BUSINESS CONTINUITY, AND

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Nov 20, 2013 (3 years and 6 months ago)

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EMERGENCY MANAGEMENT,
BUSINESS CONTINUITY, AND
HOMELAND SECURITY: PUBLIC AND
PRIVATE SECTOR PROFESSIONS

Kay C. Goss, CEM®

Electronic Data Systems Corporation


FEMA HIGHER EDUCATION CONFERENCE

JUNE 8, 2004

Public and private sector universes
have shifted


A new emergency management for the
new millennium


A new business continuity for the new
millennium


An emerging homeland security for the
new millennium


Traditional professions and disciplines
provide the foundation

All hazards and holistic security


Security has become more important
than ever.


Most private sector companies have
some continuity and contingency plans
in place, as do all agencies.


Risk management is in place in public
and private sectors


Intelligence sharing is being planned







Importance of Private Sector Effort


43 percent of businesses suffering a disaster
never recover sufficiently to reopen


Of those that do reopen, only 29 percent are still
operating in two years


93 percent that lost their IT are for more than
nine days had filed for bankruptcy in one year;
50 percent, immediately


WTC bombing in 1993: 350 businesses; 150
never reopened anywhere

Private Sector Rules and Regs


Sarbanes Oxley


Rule 446, approved by NYSE Board on
August 1, 2002, requiring members and
member organizations to develop,
maintain, review, and update business
continuity, and contingency plans that
establish procedures to be followed in
emergencies

Three Common Integral Concepts
and Approaches:

Public and Private Sectors



Protection


emergency management,
law enforcement, planning, law and policy,
preparedness, mitigation, fire service


Detection


law enforcement, technology,
crisis management, military, hazardous
materials


Reaction


response and recovery, judicial
system, mental health, social issues,



Global dimensions


We used to say, “All disasters are local.”


Now geography is increasingly important

1.
Global economy

2.
Global terror

3.
Global village
-

GDIN

4.
Border security and transportation issues

5.
World superpower/leadership

6.
International organizations

Partnership Preacher



Now, it is our greatest opportunity. Let’s try to
honor those who suffered such enormous losses
on 091101 by vigorously moving forward to
strengthen our readiness capabilities.


Build the profession


Build the nation’s preparedness, economy, and
security


Build a stronger international network and
emergency managers and business continuity
professionals.

Core Competencies


For emergency management


For business continuity


For homeland security


We need lots of miracle workers who have mastered
many academic disciplines


Wayne Blanchard’s white
paper


Synergy


Partnership


Strength in numbers


Weak links in the chain


No room for turf protection or battles


National Incident Management
System


Incident Command System


To be or not to be


Origin


Evolution


Choices


New National Response Plan


Federal Response Plan


State and Local Response Plans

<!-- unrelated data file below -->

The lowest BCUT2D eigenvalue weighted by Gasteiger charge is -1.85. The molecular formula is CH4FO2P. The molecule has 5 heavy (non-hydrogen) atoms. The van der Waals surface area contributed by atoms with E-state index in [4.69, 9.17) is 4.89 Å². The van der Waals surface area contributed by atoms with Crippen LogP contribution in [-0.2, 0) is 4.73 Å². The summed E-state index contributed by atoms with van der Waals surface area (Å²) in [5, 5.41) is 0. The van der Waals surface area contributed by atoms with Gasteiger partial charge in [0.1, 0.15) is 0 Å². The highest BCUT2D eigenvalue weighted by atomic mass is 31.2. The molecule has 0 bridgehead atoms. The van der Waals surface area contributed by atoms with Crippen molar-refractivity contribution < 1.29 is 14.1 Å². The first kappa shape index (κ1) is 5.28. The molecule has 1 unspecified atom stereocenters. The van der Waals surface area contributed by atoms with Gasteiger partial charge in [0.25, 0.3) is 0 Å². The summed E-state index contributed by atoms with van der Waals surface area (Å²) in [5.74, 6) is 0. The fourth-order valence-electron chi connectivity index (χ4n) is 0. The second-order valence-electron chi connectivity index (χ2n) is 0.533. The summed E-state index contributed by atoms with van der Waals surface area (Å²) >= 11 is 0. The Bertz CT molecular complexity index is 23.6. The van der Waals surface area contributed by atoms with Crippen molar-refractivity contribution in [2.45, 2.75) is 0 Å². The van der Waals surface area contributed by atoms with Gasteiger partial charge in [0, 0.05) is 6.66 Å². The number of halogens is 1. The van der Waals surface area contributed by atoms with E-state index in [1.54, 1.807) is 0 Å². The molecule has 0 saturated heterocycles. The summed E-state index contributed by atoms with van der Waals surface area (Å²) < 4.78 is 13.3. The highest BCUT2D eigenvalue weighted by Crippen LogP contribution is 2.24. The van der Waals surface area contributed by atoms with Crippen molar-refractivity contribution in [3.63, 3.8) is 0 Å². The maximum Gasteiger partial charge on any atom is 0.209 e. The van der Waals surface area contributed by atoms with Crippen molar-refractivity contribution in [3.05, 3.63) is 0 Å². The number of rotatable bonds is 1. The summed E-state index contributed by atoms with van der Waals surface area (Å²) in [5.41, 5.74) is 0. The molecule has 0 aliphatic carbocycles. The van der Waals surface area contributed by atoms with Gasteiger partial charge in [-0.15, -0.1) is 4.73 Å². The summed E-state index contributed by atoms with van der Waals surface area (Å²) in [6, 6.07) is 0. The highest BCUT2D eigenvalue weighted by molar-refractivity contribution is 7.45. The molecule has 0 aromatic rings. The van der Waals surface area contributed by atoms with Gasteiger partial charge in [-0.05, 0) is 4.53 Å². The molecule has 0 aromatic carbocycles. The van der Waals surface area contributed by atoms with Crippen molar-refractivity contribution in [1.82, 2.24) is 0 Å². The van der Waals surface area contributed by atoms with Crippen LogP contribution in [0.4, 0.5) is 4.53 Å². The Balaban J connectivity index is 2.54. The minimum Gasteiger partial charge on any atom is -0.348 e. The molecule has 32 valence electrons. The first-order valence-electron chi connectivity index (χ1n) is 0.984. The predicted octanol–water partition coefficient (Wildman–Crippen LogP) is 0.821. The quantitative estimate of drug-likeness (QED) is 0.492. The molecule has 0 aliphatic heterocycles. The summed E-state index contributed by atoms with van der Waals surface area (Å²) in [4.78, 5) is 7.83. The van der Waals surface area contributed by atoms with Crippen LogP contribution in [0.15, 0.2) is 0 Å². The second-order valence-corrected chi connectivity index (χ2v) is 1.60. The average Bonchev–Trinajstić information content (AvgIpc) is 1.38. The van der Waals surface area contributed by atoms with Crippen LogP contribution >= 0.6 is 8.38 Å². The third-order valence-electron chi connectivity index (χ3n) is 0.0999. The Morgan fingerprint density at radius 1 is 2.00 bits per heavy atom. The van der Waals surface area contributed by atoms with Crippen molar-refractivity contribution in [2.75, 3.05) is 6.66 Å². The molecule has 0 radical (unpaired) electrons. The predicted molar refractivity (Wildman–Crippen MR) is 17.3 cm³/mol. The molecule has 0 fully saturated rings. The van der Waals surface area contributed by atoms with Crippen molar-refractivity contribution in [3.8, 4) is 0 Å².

NFPA 1600


CAR


state, local, and tribal


Standards for public and private emergency plans and
operations


EMAP


Last month, recommended by ANSI to be the new
national preparedness standard for the 9/11
Commission


13 benchmarks

1.
Laws and Authorities

2.
Hazard Identification and Risk Assessment

3.
Hazard Management

4.
Resource Management

Common Standards Continued


5. Planning


6. Direction, Command, Control and
Coordination


7. Communications and Warning


8. Operations and Procedures


9. Logistics and Facilities


10. Training


11. Exercises


12. Public Education and Information


13. Finance and Administration

The Foundation


Back to the Basics


Planning


Training


Exercises


Communication and Information Sharing


Partnerships built on trust take time and effort


Inventories/Mutual Aid Agreements


Redundant sites and contingencies


Standby contracts


Systems monitoring





The Cornerstone


Mitigation


Prevention


Building codes


Fire codes


Security measures


Cyber security


encryption/PKI


Physical security


Zoning ordinances


Insurance



Ready for Prime Time


Response time is high profile


Risk
-
based decision making


Full communications with clients, employees,
constituents, elected officials, through internet,
television, radio, phone, email, snail mail, in person, all
means necessary


Effective professional operations


Search and Rescue


Family and survivor services


Emergency medical services


Law enforcement


Incident Command and the new NIMS System

Recovery



Now, during restoration efforts, we find out if our
preparedness, mitigation, and response have worked.


Covers all areas, physical, business, cyber, and personal


Donations management


Engineering


systems, civil, mechanical, electrical


Construction


Architecture


Lessons learned


Mitigation





They lived happily ever after.


Strong partnerships


Strong profession


Excellent communication


Regular information sharing


New techniques


New empowering technologies


New levels of readiness


Always remember; always be ready!!!


Winston Churchill: “This is not the end, . . ..”

Contact Information


KAY C. GOSS, CEM®


Senior Advisor for Homeland Security, Business
Continuity and Emergency Manager at EDS


Kay.goss@eds.com


703
-
736
-
4052 EDS Office


703
-
568
-
5782 car phone


Office Address: 13600 EDS Drive



Herndon, Virginia 20171